It’s been billed as a ‘a landmark regeneration project that will bring lasting change to an underused and in decline industrial area to the south of Coseley town centre’.
Yet, some people living close to the proposed Coseley Eco Park, near Sedgley, are concerned the project may not be as beneficial to the environment as its developers claim.
The £120 million project will, it is claimed, create 1,300 new jobs, incorporate 200 new homes, a supermarket, retail outlet and a community hall and football pitch.
Energy Recovery Facility
However, it’s the inclusion of an Energy Recovery Facility, which uses natural gases from locally produced non-recyclable waste to create low-carbon heat and power for the site, that has worried members of the public living close to the three industrial estates stretching between Birmingham New Road, the Birmingham Canal and Sedgley Road West.
And, following the submission of an outline planning application by Skelton Group Investments Ltd to Dudley Council in October, concerned residents have decided to campaign against the proposals and launch a petition.
Carla Lavender-Ward, who is behind the campaign, says: “From a personal point of view, I welcome the regeneration of the land, and of course new jobs for the area. I don’t object to the Eco Park on the whole.
“However, the major sticking point is the Energy Recovery Facility (ERF). I had to do some digging to get to the bottom of what this actually is, as the information on the developer’s website was quite woolly and doesn’t really describe the process in any plain English or detail.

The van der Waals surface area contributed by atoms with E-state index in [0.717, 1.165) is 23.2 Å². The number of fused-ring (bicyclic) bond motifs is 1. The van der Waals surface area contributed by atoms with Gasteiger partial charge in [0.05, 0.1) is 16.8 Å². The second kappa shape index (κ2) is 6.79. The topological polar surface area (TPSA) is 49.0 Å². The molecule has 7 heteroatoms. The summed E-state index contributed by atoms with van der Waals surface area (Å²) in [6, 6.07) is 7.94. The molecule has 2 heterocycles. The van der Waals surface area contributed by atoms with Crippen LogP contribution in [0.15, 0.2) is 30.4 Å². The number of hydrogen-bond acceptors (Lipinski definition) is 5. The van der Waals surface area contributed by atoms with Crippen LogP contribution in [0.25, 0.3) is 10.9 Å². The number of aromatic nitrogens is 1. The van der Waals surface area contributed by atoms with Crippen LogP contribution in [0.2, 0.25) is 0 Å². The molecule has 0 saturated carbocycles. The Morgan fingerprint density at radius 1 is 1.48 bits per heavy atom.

“The developers are denying it’s an incinerator. However, by EU definition it is, and as part of the planning documents they have submitted, Dudley Council describe it as one too!”
However, Carla’s claims that the developers have misled the public are strongly denied by Simon Lawrence, from Coseley Eco Park consultation team, who says: “We are of course disappointed with the accusation that we have misled anyone regarding the Energy Recovery Facility proposed at Coseley Eco Park. We have been 100 per cent open and forthcoming about this element of our master plan from the very beginning of the consultation process in September.